The Eyes of the Church

American Catholic Philosophical Quarterly 86 (3):487-506 (2012)
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Abstract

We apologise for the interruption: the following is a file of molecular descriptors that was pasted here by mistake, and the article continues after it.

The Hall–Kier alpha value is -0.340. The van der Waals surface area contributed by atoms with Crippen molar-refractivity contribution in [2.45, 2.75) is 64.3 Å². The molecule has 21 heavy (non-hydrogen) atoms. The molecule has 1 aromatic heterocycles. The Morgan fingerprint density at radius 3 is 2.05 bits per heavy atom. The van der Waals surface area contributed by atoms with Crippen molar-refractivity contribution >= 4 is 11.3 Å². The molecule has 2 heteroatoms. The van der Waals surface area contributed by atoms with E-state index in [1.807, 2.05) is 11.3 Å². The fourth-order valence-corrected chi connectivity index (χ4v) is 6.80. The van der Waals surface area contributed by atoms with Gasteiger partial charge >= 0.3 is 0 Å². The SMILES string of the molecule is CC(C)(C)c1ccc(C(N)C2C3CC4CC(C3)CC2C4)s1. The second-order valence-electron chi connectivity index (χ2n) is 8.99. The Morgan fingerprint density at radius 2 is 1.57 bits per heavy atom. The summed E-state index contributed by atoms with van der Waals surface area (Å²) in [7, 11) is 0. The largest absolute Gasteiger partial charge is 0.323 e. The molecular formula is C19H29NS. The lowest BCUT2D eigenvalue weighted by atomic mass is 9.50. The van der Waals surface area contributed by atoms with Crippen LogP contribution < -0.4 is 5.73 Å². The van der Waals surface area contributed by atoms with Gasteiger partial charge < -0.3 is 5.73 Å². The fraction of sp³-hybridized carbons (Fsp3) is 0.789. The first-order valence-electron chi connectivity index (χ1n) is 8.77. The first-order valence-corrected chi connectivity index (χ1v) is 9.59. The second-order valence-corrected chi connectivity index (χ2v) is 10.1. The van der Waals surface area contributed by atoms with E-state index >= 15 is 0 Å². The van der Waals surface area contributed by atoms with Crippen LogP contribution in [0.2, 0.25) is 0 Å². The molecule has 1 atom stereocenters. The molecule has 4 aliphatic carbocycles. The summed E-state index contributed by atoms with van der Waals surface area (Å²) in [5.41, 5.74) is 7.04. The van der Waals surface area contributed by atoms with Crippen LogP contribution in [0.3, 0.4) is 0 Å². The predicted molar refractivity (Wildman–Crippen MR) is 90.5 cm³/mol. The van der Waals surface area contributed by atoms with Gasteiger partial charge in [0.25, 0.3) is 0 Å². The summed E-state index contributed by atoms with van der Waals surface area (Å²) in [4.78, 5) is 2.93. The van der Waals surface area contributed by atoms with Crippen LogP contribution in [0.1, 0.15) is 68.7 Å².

This article revisits certain aspects of the discussion originated by dissident Franciscans over the two keys conferred by Christ to Peter, bringing it into connection with the value that Ockham and John XXII accord respectively to knowledge and power in the definition of doctrine. Rather than an extraneous element in the debate, as it has often been perceived, the two-keys argument is pivotal to the proper understanding of Ockham’s ecclesiology and the pope’s own, as it serves to articulate the twin notions they both advance of “authority to inquire” and “authority to determine” on a question of faith. By focusing away from the usual template of the competing claims of infallibility and sovereignty, this article hopes to bring to light the profound similarities in their respective views on doctrinal authority and the value accorded to the theological enterprise.

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